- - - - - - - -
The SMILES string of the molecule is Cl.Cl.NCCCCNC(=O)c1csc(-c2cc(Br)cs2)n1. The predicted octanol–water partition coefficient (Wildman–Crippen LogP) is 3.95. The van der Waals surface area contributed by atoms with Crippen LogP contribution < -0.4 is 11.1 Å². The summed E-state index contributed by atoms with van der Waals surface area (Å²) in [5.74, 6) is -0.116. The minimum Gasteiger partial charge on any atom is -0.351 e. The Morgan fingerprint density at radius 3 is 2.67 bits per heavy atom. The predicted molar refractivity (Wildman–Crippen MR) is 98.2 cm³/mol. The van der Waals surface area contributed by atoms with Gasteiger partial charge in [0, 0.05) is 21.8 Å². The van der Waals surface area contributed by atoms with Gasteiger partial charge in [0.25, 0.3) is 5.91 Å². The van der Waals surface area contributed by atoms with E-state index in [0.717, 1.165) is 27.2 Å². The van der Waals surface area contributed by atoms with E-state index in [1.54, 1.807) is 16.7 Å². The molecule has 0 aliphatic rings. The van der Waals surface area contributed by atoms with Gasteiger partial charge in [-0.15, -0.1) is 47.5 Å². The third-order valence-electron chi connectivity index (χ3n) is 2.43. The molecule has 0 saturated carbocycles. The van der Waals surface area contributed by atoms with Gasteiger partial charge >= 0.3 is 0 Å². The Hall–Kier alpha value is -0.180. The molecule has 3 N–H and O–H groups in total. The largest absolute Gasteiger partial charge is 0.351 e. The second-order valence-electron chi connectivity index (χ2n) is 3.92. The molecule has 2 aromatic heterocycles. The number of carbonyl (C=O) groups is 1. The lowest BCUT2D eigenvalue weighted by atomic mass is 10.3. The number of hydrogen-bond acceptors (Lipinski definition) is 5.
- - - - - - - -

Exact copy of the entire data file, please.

The SMILES string of the molecule is Cl.Cl.NCCCCNC(=O)c1csc(-c2cc(Br)cs2)n1. The predicted octanol–water partition coefficient (Wildman–Crippen LogP) is 3.95. The van der Waals surface area contributed by atoms with Crippen LogP contribution < -0.4 is 11.1 Å². The summed E-state index contributed by atoms with van der Waals surface area (Å²) in [5.74, 6) is -0.116. The minimum Gasteiger partial charge on any atom is -0.351 e. The Morgan fingerprint density at radius 3 is 2.67 bits per heavy atom. The predicted molar refractivity (Wildman–Crippen MR) is 98.2 cm³/mol. The van der Waals surface area contributed by atoms with Gasteiger partial charge in [0, 0.05) is 21.8 Å². The van der Waals surface area contributed by atoms with Gasteiger partial charge in [0.25, 0.3) is 5.91 Å². The van der Waals surface area contributed by atoms with E-state index in [0.717, 1.165) is 27.2 Å². The van der Waals surface area contributed by atoms with E-state index in [1.54, 1.807) is 16.7 Å². The molecule has 0 aliphatic rings. The van der Waals surface area contributed by atoms with Gasteiger partial charge in [-0.15, -0.1) is 47.5 Å². The third-order valence-electron chi connectivity index (χ3n) is 2.43. The molecule has 0 saturated carbocycles. The van der Waals surface area contributed by atoms with Gasteiger partial charge >= 0.3 is 0 Å². The Hall–Kier alpha value is -0.180. The molecule has 3 N–H and O–H groups in total. The largest absolute Gasteiger partial charge is 0.351 e. The second-order valence-electron chi connectivity index (χ2n) is 3.92. The molecule has 2 aromatic heterocycles. The number of carbonyl (C=O) groups is 1. The lowest BCUT2D eigenvalue weighted by atomic mass is 10.3. The number of hydrogen-bond acceptors (Lipinski definition) is 5.